LOZADA: I think that when you look at the memoirs of the resistance, for example, you see how immediately writers started speaking solely to their own communities. It's almost like the Trump era forced everyone back into their corners. And, you know, we can worry about Trump's America if you're in the resistance, but you really don't care much for Trump's Americans, right? You just are solely speaking to your distinctive community.

When I see a lot of the memoirs of identity, though, I think that we see something different going on. There, it's easy to think of the identity politics movements as being all about group rights and group representation. But when you really dig into these books, what you find is just this piercing cry and call for individual dignity. And I think maybe that quest is just made easier in a group context.

INSKEEP: Who are some of the writers making that call for dignity?

LOZADA: I would point out a couple. Patrisse Khan-Cullors is one of the founders of the Black Lives Matter movement. And her memoir, "When They Call You A Terrorist," even though it shows the origins of this movement for the affirmation of group rights and group representation, it really is a very individual story of her life, of her family and that quest for personal dignity that is denied her and someone like her brother who is cycling through, you know, prison and the hospital - you know, two institutions that just keep him alive enough to keep going.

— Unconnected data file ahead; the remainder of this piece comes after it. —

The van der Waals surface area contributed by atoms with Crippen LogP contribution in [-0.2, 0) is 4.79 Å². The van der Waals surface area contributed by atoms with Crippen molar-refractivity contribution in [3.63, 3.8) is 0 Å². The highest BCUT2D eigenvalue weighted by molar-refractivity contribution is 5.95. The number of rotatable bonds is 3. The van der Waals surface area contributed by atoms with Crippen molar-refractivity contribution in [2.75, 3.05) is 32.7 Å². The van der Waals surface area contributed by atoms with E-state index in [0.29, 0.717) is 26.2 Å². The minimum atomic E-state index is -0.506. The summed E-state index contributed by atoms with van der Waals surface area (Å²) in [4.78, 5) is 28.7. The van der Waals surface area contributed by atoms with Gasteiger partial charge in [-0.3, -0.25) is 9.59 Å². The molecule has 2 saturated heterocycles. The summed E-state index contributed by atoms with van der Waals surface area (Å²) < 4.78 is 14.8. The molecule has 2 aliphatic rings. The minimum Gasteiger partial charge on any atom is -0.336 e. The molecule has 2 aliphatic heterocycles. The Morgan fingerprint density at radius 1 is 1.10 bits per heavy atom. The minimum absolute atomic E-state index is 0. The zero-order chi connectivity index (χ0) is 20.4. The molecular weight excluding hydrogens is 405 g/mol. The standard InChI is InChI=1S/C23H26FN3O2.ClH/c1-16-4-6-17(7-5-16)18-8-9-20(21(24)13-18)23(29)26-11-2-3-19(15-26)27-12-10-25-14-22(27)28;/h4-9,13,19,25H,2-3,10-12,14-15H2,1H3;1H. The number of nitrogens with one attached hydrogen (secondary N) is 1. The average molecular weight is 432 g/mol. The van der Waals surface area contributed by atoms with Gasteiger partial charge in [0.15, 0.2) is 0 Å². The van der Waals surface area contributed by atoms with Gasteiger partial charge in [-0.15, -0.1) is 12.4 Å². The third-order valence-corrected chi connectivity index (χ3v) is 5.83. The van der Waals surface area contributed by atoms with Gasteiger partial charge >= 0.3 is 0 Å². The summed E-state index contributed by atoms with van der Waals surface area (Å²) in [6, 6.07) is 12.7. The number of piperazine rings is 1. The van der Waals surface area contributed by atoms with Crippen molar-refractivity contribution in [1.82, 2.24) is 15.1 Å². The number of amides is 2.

Another book like that I would say is Ibram Kendi's "How To Be An Antiracist," which got a lot of attention in the wake of the George Floyd protests. What spoke to me most about that particular book is that, you know, Kendi does not make a blanket case about the behavior or attitudes of white Americans or of Black Americans. You know, he wants to be treated on his own personal terms, and he wants to treat others that way as well.

INSKEEP: I think if a political writer was referring to identity politics a generation ago, they might get away with using it as code for Black identity politics or Hispanic identity politics. What have the past four years taught us about the prevalence of white identity politics?

LOZADA: You know, I think that they have just made crystal clear, as if we needed it, that white identity politics is a real thing, and that it didn't just materialize, you know, through Donald Trump's sort of dog-whistle politics. Of course, Trump has sort of transcended dog-whistle politics.